Lisfranc Fracture: Diagnosing a Foot Injury
When Napoleon led his army to disaster in the Russian winter, many of his soldiers suffered from frostbite and developed gangrene of the toes and feet. Dr. Jacques Lisfranc de St. Martin figured out the anatomy of the foot, and found that cutting through joint spaces made amputation easier. His legacy is that fractures, dislocations, and sprains that affect the junction between the upper and lower foot bones bear his name. Lisfranc injuries refer to damage to the joints where the long thin metatarsal bones of the foot meet the tarsal bones (the cuboid and cuneiforms) that make up the midfoot.
Lisfranc fractures often occur when a person steps in a hole and the toes become caught, and then the person falls forward. This torque causes the ligaments that hold the joints together to tear, the joint to become unstable, and the alignment of the bones to be lost. In car accidents or other major trauma injuries, not only can the ligaments be damaged, but when the bones break, the midfoot can dislocate. In football, the Lisfranc joint is damaged when the toe is pointed downward and another player falls on the exposed heel. Such was the fate that befell Matt Schaub of the Houston Texans in 2011, and Dwight Freeney of the Indianapolis Colts in 2007.
When a person walks or runs, all of the body's weight bearing is directed through the midfoot, and since the Lisfranc joint doesn't tolerate much injury or damage, even minor sprains can cause significant pain and difficulty with walking. Often, health care practitioners can be fooled. The foot clinically seems broken, with pain and swelling on the top of the foot, but X-rays appear normal. A high index of suspicion is needed to consider CT scans of the foot to look for hidden fractures. If the diagnosis is missed or treatment delayed, the long-term consequences can include arthritis and loss of function of the foot. But even with appropriate care, 25% or more of individuals with a Lisfranc joint fracture end up with those complications.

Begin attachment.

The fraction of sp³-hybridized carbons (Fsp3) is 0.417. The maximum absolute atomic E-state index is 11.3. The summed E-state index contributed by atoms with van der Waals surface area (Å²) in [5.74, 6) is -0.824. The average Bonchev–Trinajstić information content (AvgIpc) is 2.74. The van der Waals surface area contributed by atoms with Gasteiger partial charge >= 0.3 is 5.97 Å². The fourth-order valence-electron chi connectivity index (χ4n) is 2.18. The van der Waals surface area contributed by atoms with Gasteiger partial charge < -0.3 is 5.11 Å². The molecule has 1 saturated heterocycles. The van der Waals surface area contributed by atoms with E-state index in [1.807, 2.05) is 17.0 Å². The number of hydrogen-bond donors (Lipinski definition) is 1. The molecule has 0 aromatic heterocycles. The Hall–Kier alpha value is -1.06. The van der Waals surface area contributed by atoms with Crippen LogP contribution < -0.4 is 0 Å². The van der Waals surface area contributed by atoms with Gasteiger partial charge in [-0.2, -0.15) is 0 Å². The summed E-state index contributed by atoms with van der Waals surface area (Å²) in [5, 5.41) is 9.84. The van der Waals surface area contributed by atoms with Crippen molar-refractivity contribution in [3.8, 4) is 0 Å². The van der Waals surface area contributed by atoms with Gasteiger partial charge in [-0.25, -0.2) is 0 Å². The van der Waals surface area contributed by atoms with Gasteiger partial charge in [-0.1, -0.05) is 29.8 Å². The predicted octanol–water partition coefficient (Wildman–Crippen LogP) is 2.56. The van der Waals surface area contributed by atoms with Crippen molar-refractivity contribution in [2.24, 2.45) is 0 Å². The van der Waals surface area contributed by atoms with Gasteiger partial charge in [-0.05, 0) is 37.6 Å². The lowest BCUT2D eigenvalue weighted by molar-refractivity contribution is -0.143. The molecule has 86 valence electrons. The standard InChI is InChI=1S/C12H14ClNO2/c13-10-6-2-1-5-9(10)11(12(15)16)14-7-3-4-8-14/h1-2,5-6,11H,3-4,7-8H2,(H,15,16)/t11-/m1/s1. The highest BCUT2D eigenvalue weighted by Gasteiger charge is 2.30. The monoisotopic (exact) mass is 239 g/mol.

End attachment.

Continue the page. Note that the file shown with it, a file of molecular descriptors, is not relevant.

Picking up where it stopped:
Lisfranc fractures need to be appropriately aligned to heal well for good results. Depending upon the alignment and the orthopedic or podiatric surgeon's opinion as to whether stability can be maintained over the long-term, surgery may be needed to allow proper healing. Sometimessurgery is not needed, and a non-weight bearing cast may be recommended for a minimum of six weeks. Regardless of what treatment is provided, this injury carries significant consequences and should not be considered just another sprain.
Orthopedic care has come a long way since the Napoleonic wars. The rush to amputate injures has given way to thoughtful planning and not rushing to operate if other treatment options are available. The right treatment decision is sometimes difficult. Lisfranc fractures can heal wonderfully, but if one measures success with a good looking X-ray, it does not guarantee that the patient will not experience future problems with pain, arthritis, and instability; a measure of failure. Just as in making the correct diagnosis, relying on X-rays to evaluate results may not provide the entire picture of how an injury is healing, or has healed.
Last Editorial Review: 11/18/2011